I’ve said it before and I’ll say it again: The time has come for the passage of legislation to bar museums from monetizing important collection objects that are in the public domain and should stay there.
The recent examples of the sale of art from Randolph College’s Maier Museum and planned sales from the Delaware Art Museum demonstrate, once again, that censures and sanctions from the Association of Art Museum Directors are powerless to prevent deplorable deaccessions of museum-quality artworks that are held in public trust. Some attorneys general have tried to combat this pernicious practice. Most don’t seem to care.
Museums have always preferred self-policing to government intervention. But self-policing hasn’t worked. As Danielle Rice, former director of the Delaware Art Museum, lamented in this CultureGrrl Q&A, museums running afoul of the AAMD’s professional standards regarding art sales endure “the usual brouhaha and sanctions, and…get over it….In the end, as with the National Academy [my links, not hers], you’ve got the money in the bank.” Rice was strongly opposed to the action taken by the Delaware museum after she left for another job last August.
In an Op-Ed piece Saturday for the Wilmington News Journal, Timothy Rub, AAMD’s president, called for “a spirited public debate” on whether the Delaware Art Museum should go ahead with its planned disposals to pay off its expansion debt and beef up the endowment. His essay was a last-ditch attempt to counter the viewpoint express in the newspaper’s own editorial and another Op-Ed piece by Elva Ferrari-Graham, president of the Delaware Art Museum’s board of trustees.
Rub expressed disappointment with the museum’s decision “not to disclose publicly the works of art that will be deaccessioned until after they are sold,” which he said was “clearly intended to forestall criticism.” He also called attention to the fact that Winslow Homer‘s “Milking Time,” 1875, “one of the Museum’s greatest treasures, is no longer listed in ‘Collections’ section” of the Delaware museum’s website.
Like Rub, I couldn’t find the Homer on the collections website, but I did find a poster of it being sold for $15 by the museum’s shop. I also found a framed reproduction of it featured in the museum’s 2012 Art is Everywhere program—a pop-up campaign throughout the state. Unlike the just announced Art Everywhere program, wherein reproductions of art from five major U.S. museums will be enlarged for display on billboards, Delaware’s initiative featured faithful replicas of some of the Museum’s most beloved paintings” [emphasis added], including the Homer that Rub suggests may now be slated for sale.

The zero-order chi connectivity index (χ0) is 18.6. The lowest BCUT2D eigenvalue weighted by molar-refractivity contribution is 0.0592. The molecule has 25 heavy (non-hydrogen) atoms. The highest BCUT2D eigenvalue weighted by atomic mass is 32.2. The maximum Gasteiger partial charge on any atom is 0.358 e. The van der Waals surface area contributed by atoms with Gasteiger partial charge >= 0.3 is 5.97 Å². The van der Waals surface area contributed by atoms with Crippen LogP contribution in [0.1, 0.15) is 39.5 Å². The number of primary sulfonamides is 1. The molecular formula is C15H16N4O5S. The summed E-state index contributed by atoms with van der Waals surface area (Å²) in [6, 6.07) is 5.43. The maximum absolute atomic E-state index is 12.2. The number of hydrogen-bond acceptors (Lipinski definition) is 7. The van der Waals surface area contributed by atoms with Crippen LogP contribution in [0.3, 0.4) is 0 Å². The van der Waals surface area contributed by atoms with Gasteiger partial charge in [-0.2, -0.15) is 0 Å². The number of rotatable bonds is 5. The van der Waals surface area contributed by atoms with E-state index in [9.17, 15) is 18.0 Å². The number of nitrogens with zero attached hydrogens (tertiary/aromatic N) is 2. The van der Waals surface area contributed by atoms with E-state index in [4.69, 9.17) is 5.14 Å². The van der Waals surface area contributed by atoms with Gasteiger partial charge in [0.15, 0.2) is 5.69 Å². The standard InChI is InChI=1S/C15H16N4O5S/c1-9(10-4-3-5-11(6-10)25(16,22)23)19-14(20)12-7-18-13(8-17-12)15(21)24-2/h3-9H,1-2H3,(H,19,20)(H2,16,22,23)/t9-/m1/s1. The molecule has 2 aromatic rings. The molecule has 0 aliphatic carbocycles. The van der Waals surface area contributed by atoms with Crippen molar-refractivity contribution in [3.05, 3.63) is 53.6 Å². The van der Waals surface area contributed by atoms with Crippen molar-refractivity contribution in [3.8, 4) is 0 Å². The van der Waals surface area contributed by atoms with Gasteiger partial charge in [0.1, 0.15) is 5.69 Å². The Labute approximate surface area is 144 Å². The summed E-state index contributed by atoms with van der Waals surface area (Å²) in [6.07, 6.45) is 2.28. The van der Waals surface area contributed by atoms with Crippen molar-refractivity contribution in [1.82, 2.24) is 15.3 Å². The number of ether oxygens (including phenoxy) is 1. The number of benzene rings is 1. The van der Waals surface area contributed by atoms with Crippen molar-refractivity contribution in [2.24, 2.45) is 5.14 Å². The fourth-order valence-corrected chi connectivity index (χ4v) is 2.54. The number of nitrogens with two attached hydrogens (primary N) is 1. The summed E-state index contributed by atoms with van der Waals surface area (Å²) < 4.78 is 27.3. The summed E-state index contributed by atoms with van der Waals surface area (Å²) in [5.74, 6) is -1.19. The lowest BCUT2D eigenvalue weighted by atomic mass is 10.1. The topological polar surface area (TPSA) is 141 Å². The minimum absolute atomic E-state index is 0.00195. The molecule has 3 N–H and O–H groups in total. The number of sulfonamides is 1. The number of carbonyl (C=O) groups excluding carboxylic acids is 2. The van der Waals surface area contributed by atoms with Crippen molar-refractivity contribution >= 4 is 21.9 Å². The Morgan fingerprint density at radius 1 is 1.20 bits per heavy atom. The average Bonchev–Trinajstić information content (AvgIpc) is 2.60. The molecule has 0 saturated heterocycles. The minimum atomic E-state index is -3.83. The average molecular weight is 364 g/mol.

This is another sad case of what I have called “off-the-wall deaccessions”—art jettisoned not from storage but from the “permanent” collection galleries where it is customarily on view. Mike Miller, the museum’s CEO, “said at least three of the four works that could be sold are on display” in the museum, according to Margie Fishman‘s News Journal report.
The more that museums thumb their noses at AAMD standards, the more that others will be tempted to do so, as an easy solution to their financial challenges. In her above-linked conversation with me, Danielle Rice asserted that alternatives to selling had been insufficiently explored by her former institution, notwithstanding the deaccession-or-die claims of the museum’s current leadership.
Rice also expressed a fear that I believe will prove prophetic, unless attorneys general or legislators promptly take forceful action:
What’s so scary about this situation is that it has the potential of causing a huge domino effect.
The unrepentant (and resurgent) National Academy, the Maier, Delaware…who’s next? And what can the AAMD do to stop this momentum? Perhaps the professional community is still feverishly working on this behind the scenes. Maybe local and state philanthropy will at last be energized.
Is there yet time to save “Milking Time”?